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Chapters of life-2|street-life


soul of my shoes

Working until Sundown
The tagline alone is enough to draw you in: “You pass through places and places pass through you, but you carry ’em with you on the souls of your travellin’ shoes.”_Molly Layde

Genius Loci:To conjure the soul of the place

“The places we have known do not belong solely to the world of space in which we situate them for our greater convenience. They were only a thin slice among contiguous impressions which formed our life at that time; the memory of a certain image is but regret for a certain moment; and houses, roads, avenues are as fleeting, alas, as the years.”

Marcel Proust, Swann’s Way

Reviews Written by John P. Jones III (Albuquerque, NM, USA) The 40 days of Ramadan…, September 20, 2013

 No question the author is enthralled with the brilliant sun-drenched landscape of Algeria, a sharp “depaysément” from the “gris” of his native Normandy. He can wax lyrical with descriptive passages such as: “wild pomegranate intolerably acrid with aromatic astringencies”; and, “syrupy figs, and grapes both violet and golden, so sweet I could eat only four, the rest I gave to children.” My favorite is “an avalanche of sun.” Now, why had I never thought of that before? But the book is an eclectic mix of highly impressionist wanderings, seemingly random and with no purpose. Perhaps, unsurprisingly, he complains of the other tourists, citing examples of his interactions with the natives that are far more authentic.


Touggourt and Andre Gide

Oh! how lovely the caravans were those evenings in Touggourt, when the sun was sinking into the salt.(André Gide)


 "The streets, in  market-weekend day's, colorful, with musky spices, and drunk of sun...",


The streets, on market day's, with musky spices, and drunk of sun...

Toughourt on market day’s


The streets on market once a weekend days, crowded with people gathered  happily coated with garments in hot and motley colors and places saturated with  the aromas of  spices, of lavender, saffron, Curcuma, and paprika packed in small bag exposed right on the ground  mingle, with that faintly scent of musky dust sustended in the air. That  was the clime of the Sook; the Zorna- windpipe player, Qarkaboo- castagniettes, and the drum players party  that’s, were the main attraction of the day. The floating   perfumes, of oranges, mint, and lime, melt in the air, make your eyes  drunken,  the burnouses and creasing white silk veils, red tarbush dancing,  your eyes burning,  with  that unfathomable sun, that seems just hanging over your head as if it was your conscience, and making you stepping on your proper shadow at your feet _ in the Sahara desert, you must be two people to have a shade, You see people they scurrying hither  and thither to escape the sun, and with  that a maniac sky, thu blue that sometimes turned to white, made you linger for the  infinitesimal freshness around, under the arcades, sipping syrupy teas mint, and watching never-ending dominos-play parties. Mirage,  mirror of images of the past that stick to your mind, whether it was in the small oasis of Touggourt, or under the arcades of the Casbah of Algiers, or Tanger.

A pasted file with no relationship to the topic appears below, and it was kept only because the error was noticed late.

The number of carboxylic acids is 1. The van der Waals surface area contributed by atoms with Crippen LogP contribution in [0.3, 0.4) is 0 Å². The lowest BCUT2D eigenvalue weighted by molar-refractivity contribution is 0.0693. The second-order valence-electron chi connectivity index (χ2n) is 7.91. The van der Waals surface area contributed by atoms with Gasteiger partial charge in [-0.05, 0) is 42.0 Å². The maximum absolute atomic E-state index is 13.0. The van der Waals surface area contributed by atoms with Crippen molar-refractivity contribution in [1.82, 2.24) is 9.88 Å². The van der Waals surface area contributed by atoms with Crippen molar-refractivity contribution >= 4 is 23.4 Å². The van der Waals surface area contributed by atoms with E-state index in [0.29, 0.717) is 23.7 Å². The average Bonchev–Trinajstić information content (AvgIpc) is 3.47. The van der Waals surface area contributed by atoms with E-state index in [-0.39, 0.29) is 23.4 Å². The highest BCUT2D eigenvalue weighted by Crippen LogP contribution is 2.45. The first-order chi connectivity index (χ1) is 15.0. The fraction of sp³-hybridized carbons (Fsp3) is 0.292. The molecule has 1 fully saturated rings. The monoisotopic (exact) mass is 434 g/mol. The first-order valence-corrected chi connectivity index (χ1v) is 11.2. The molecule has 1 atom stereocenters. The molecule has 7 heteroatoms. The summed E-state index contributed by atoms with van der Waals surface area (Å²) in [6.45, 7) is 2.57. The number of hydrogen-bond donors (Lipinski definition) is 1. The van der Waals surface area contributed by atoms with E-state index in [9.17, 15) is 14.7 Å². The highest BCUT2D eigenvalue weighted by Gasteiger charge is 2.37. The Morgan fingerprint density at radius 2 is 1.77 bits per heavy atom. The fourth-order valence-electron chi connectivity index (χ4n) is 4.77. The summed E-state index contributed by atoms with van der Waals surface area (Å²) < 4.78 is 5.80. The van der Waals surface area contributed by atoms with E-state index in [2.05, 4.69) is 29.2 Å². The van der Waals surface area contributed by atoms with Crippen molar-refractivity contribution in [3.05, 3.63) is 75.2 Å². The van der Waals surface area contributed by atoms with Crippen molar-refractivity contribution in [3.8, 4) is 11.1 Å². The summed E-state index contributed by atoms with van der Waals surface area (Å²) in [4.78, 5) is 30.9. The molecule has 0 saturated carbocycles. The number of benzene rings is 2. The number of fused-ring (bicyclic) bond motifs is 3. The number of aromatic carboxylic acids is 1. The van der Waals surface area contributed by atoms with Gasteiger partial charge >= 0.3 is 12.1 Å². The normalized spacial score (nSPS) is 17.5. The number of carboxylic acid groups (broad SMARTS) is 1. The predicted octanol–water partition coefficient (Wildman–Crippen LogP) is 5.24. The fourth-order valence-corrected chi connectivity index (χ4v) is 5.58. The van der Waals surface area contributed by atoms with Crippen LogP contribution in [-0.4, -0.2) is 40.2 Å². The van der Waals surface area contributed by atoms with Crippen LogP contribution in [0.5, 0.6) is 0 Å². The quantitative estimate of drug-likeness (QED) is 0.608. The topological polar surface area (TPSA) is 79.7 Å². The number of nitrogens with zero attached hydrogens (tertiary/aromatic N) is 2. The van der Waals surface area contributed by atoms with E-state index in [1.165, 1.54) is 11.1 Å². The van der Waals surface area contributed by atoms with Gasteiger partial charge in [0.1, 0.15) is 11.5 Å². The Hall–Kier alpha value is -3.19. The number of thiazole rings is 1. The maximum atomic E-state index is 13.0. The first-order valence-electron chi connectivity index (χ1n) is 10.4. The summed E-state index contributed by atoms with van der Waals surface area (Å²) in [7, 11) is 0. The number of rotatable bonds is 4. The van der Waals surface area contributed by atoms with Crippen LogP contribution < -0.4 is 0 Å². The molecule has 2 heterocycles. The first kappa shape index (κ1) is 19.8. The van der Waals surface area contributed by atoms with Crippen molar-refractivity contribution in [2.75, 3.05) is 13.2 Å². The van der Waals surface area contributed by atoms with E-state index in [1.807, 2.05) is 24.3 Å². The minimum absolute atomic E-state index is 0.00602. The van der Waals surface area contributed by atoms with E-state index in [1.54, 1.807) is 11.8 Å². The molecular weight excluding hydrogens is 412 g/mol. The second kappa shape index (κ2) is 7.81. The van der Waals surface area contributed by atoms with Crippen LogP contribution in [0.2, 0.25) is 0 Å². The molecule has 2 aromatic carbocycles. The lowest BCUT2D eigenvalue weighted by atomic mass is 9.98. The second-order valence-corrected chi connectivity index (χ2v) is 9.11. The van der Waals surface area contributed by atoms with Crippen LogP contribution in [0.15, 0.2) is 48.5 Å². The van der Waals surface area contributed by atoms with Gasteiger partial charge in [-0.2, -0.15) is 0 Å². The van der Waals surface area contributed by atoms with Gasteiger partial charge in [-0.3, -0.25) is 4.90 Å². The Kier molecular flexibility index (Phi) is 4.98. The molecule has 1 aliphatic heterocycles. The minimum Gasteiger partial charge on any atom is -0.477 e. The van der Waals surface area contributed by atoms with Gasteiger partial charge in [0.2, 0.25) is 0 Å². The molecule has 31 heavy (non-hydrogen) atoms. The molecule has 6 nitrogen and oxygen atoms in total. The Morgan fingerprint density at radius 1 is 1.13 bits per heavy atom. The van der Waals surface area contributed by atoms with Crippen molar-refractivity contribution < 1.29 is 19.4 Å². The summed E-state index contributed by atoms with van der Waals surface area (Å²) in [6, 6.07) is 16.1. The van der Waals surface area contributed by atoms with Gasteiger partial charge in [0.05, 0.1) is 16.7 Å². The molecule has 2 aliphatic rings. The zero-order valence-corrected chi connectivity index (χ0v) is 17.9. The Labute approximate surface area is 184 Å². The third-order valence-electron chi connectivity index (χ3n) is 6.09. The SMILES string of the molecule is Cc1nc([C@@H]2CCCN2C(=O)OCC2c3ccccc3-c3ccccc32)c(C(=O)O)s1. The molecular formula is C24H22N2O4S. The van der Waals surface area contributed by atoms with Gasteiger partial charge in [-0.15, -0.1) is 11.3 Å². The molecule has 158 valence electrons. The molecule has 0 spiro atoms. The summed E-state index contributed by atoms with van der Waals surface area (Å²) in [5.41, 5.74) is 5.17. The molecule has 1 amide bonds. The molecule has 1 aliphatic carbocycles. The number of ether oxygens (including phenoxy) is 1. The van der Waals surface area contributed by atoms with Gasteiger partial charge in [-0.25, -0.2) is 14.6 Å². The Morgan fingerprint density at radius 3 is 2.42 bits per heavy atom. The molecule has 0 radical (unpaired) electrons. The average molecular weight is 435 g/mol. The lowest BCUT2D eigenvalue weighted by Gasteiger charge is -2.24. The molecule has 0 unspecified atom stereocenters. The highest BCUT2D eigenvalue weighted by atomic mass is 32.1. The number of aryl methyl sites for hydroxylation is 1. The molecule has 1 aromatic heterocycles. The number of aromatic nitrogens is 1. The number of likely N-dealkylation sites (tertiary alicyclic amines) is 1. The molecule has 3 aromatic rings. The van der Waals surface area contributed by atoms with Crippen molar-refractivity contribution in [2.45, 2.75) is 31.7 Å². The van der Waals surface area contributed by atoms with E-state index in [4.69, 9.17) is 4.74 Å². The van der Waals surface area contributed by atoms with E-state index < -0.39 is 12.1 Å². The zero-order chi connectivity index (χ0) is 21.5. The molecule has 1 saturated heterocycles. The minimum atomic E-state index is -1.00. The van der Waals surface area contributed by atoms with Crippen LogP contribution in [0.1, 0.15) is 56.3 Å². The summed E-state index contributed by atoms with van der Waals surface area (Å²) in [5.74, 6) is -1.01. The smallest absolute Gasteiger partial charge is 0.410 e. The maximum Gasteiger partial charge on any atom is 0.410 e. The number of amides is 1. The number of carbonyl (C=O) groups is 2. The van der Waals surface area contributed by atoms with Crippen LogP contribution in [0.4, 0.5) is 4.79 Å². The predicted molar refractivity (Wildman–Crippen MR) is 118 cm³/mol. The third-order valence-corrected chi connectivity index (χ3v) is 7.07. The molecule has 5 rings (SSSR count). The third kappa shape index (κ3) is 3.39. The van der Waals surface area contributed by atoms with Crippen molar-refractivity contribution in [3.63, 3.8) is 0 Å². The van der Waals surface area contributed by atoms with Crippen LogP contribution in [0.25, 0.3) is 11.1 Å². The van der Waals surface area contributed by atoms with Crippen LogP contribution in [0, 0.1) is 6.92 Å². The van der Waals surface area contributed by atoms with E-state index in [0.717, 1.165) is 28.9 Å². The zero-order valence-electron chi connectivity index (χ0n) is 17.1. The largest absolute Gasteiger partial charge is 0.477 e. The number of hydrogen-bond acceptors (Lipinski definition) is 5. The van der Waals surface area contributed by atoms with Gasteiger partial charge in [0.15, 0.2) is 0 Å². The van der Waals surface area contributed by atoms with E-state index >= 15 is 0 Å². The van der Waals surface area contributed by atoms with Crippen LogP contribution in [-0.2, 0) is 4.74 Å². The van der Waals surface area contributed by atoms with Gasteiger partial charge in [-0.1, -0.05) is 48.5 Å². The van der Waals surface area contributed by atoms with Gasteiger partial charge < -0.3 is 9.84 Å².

Here, those were the days where happiness was not for sale, but for free to indulge, moments of life with friends, moments  we wish if only that last forever, alas.

In Algiers, Algeria,  the port is at the foothills, and the Kasbah old city -citadel crawls to reash the top-hills.

people live behind the doors, and outside make their living, turning their back to the sea, and lost horizons  perhaps in remembrances for the glorious past where their ancestors they were once the masters of the sea

4 responses »

  1. This reminded me much of time spent in markets in Morocco.
    Your descriptions of all around you evoke those memories as if I were back there.


  2. Beautiful shots and what a beautiful statement: “You pass through places and places pass through you, but you carry ’em with you on the souls of your travellin’ shoes.”_Molly Layde!


    • Thank you for stopping by, your comment and like, sharing, it’s like a peace of bread, just pulled from an adobe oven, still hot steaming and tended to you, when you stop by at one of those faraway places, and you know, it’s the only thing they’ve and share with you


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